The way Tim Monzello sees it, buying your first home is a lot like being a new parent.
"You're going into both experiences blind," said Monzello, 34, who recently moved into his first home in Asuza and has an 8-year-old son. "You're hungry for any information that will make you a better home buyer or parent," he added.
Before they bought their three-bedroom, $130,000 home, he and his wife, Karen, 31, gathered all the information they could on what they consider the most important purchase they'll ever make.
A critical part of their research included attending classes for new home buyers.
Usually given by mortgage lenders, real estate agents and various nonprofit groups, new home-buyer classes are held throughout Southern California and across the United States.
The classes are designed to better educate consumers about the home-buying process and the responsibilities of home ownership, with the goal of reducing home loan defaults.
Depending on lender requirements, the classes can be mandatory for prospective homebuyers who want to qualify for loans of 5% down or less. Students are often given financial incentives for attending the class, such as down payment or closing cost assistance.
Given in a variety of formats, the classes are usually four to eight hours in length and held on Saturdays or in the evenings, although home study is sometimes available.
There are no rigid guidelines as to how the classes should be structured, but when finished, attendees must be proficient in how to shop for a home, how to obtain a mortgage and the responsibilities of homeownership.
The concept of home-buyers classes was devised in 1989 when Fannie Mae made a commitment to make homeownership more available to low- and moderate-income renters. Fannie Mae teamed up with several mortgage insurance companies, including GE Capital Mortgage Insurance Corp. in Raleigh, N.C.
"In return for educating consumers about homeownership, we felt we could be more flexible in terms of underwriting guidelines," said Mike Kachel, spokesman for GE Capital.
"The home-buyers classes are designed to teach homeowners not to overextend themselves and not to purchase a home with hidden problems. So far, our portfolio of these loans has been profitable and [has] proven that education does work."
In 1990, the home-buyers classes became available nationally and since then more than 300,000 families have benefited from the program, said Julie Gould, vice president for housing impact for Fannie Mae in Washington, D.C.
Over the last five years in the Los Angeles area alone, homes worth $3.3 billion have been sold to low- and moderate-income buyers, said Barbara Sandoval, deputy director of the Los Angeles Partnership office of Fannie Mae.
The Monzellos attended their home-buyers class at the suggestion of their real estate agent, Jim Malone.
"I refer all my first-time home buyers to the classes," said Malone, who is with Ken Turner Real Estate in Glendora. "The program saves them money and gives them valuable information about homeownership."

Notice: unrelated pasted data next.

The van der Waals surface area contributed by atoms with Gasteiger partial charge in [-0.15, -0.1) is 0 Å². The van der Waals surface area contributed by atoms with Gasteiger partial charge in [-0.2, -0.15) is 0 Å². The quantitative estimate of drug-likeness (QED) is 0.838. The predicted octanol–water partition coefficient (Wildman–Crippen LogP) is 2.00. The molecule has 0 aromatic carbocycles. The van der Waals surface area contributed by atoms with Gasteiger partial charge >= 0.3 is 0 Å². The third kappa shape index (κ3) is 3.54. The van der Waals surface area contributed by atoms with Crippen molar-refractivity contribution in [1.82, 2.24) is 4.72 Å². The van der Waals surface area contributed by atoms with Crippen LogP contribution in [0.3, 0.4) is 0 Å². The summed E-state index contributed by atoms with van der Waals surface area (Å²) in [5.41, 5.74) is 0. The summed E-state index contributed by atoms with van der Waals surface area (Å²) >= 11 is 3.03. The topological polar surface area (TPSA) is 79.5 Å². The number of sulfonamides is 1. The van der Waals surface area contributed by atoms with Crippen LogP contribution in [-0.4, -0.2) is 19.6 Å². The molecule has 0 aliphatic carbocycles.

To prospective home buyers like the Monzellos who take advantage of the classes, the sessions help simplify what is often seen as a confusing and daunting process.
"We had talked to people about buying a home, but until we went to our first home-buying seminar and got an idea of what was really involved, it was a nebulous process in our minds," said Tim Monzello, who attended his first home-buyers session in June 1996, and another four months later.
"Once we went to a home-buyers class, we didn't feel like we were going into [home buying] blind anymore," he said. "We had an understanding of things like credit needs, budgeting and the timeline involved in a loan."
In the classes, experts discuss qualifying for a loan, covering issues such as how much house a buyer can realistically afford, the down payment, minimum income requirements, budgeting and how credit affects loan approval. Class participants also learn how the loan process works, including definitions of terms such as appraisal, escrow, underwriting, title and closing.
The typical person or couple attending a seminar is a year or two away from buying a home, said Ginger Bengochea, director of counseling and housing for Santa Ana-based Consumer Credit Counseling Service (CCCS) of Orange County.
A nationwide nonprofit agency that provides money management and debt counseling, CCCS has teamed up with Chase Manhattan Mortgage Corp. to provide free home-buying sessions throughout the United States.
By educating prospective homebuyers, "we're trying to present alternatives to foreclosure classes, which are usually really well-attended," Bengochea said.
"Most new home buyers could benefit from the class because home buying isn't a skill that is taught in school," said Cora Fulmore, director of housing for the National Foundation for Consumer Credit, in Silver Spring, Md., the national arm of CCCS.